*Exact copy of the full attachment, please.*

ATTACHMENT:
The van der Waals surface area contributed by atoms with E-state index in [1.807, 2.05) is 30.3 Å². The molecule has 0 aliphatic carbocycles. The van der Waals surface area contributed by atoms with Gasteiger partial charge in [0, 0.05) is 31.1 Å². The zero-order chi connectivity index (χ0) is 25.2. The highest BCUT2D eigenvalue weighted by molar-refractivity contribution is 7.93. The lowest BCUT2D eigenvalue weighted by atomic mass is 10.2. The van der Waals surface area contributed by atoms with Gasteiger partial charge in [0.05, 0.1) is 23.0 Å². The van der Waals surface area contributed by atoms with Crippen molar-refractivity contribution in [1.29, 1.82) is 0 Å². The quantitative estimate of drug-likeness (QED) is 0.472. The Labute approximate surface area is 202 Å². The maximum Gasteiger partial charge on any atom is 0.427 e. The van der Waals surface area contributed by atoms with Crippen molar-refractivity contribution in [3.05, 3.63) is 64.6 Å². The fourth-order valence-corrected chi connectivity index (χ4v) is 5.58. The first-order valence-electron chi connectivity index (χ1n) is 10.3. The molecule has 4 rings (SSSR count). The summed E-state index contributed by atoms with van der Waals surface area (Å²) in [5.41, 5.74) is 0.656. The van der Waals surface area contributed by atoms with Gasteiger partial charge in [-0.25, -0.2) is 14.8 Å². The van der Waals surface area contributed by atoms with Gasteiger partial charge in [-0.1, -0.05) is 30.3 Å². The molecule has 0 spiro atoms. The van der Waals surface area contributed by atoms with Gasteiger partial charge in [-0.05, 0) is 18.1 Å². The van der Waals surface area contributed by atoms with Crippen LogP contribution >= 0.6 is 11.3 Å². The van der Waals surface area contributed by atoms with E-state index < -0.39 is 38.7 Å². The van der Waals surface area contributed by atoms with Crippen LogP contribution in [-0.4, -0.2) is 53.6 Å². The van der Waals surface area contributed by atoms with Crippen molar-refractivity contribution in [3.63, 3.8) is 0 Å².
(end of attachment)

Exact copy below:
The van der Waals surface area contributed by atoms with E-state index in [1.807, 2.05) is 30.3 Å². The molecule has 0 aliphatic carbocycles. The van der Waals surface area contributed by atoms with Gasteiger partial charge in [0, 0.05) is 31.1 Å². The zero-order chi connectivity index (χ0) is 25.2. The highest BCUT2D eigenvalue weighted by molar-refractivity contribution is 7.93. The lowest BCUT2D eigenvalue weighted by atomic mass is 10.2. The van der Waals surface area contributed by atoms with Gasteiger partial charge in [0.05, 0.1) is 23.0 Å². The van der Waals surface area contributed by atoms with Crippen molar-refractivity contribution in [1.29, 1.82) is 0 Å². The quantitative estimate of drug-likeness (QED) is 0.472. The Labute approximate surface area is 202 Å². The maximum Gasteiger partial charge on any atom is 0.427 e. The van der Waals surface area contributed by atoms with Crippen molar-refractivity contribution in [3.05, 3.63) is 64.6 Å². The fourth-order valence-corrected chi connectivity index (χ4v) is 5.58. The first-order valence-electron chi connectivity index (χ1n) is 10.3. The molecule has 4 rings (SSSR count). The summed E-state index contributed by atoms with van der Waals surface area (Å²) in [5.41, 5.74) is 0.656. The van der Waals surface area contributed by atoms with Gasteiger partial charge in [-0.25, -0.2) is 14.8 Å². The van der Waals surface area contributed by atoms with Gasteiger partial charge in [-0.1, -0.05) is 30.3 Å². The molecule has 0 spiro atoms. The van der Waals surface area contributed by atoms with Gasteiger partial charge in [-0.05, 0) is 18.1 Å². The van der Waals surface area contributed by atoms with Crippen LogP contribution >= 0.6 is 11.3 Å². The van der Waals surface area contributed by atoms with E-state index < -0.39 is 38.7 Å². The van der Waals surface area contributed by atoms with Crippen LogP contribution in [-0.4, -0.2) is 53.6 Å². The van der Waals surface area contributed by atoms with Crippen molar-refractivity contribution in [3.63, 3.8) is 0 Å².